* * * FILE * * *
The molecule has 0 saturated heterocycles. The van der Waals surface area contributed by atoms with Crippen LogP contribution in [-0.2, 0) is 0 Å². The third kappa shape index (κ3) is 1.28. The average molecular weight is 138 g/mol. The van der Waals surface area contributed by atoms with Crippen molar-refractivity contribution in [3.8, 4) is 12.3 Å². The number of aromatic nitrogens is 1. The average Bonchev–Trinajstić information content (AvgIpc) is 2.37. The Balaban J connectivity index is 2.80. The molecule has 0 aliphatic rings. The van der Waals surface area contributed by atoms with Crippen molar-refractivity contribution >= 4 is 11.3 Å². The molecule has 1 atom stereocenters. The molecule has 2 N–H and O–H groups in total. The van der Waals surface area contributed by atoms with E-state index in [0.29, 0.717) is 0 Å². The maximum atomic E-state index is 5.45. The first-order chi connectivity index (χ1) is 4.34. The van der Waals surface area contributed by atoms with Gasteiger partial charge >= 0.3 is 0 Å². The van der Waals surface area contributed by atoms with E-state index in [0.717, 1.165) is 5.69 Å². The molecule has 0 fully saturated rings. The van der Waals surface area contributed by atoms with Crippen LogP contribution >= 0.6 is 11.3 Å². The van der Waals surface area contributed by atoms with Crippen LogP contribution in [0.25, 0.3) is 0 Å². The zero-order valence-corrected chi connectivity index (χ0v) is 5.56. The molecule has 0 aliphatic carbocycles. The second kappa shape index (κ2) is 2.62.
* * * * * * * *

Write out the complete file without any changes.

The molecule has 0 saturated heterocycles. The van der Waals surface area contributed by atoms with Crippen LogP contribution in [-0.2, 0) is 0 Å². The third kappa shape index (κ3) is 1.28. The average molecular weight is 138 g/mol. The van der Waals surface area contributed by atoms with Crippen molar-refractivity contribution in [3.8, 4) is 12.3 Å². The number of aromatic nitrogens is 1. The average Bonchev–Trinajstić information content (AvgIpc) is 2.37. The Balaban J connectivity index is 2.80. The molecule has 0 aliphatic rings. The van der Waals surface area contributed by atoms with Crippen molar-refractivity contribution >= 4 is 11.3 Å². The molecule has 1 atom stereocenters. The molecule has 2 N–H and O–H groups in total. The van der Waals surface area contributed by atoms with E-state index in [0.29, 0.717) is 0 Å². The maximum atomic E-state index is 5.45. The first-order chi connectivity index (χ1) is 4.34. The van der Waals surface area contributed by atoms with Gasteiger partial charge >= 0.3 is 0 Å². The van der Waals surface area contributed by atoms with E-state index in [0.717, 1.165) is 5.69 Å². The molecule has 0 fully saturated rings. The van der Waals surface area contributed by atoms with Crippen LogP contribution >= 0.6 is 11.3 Å². The van der Waals surface area contributed by atoms with Crippen LogP contribution in [0.25, 0.3) is 0 Å². The zero-order valence-corrected chi connectivity index (χ0v) is 5.56. The molecule has 0 aliphatic carbocycles. The second kappa shape index (κ2) is 2.62.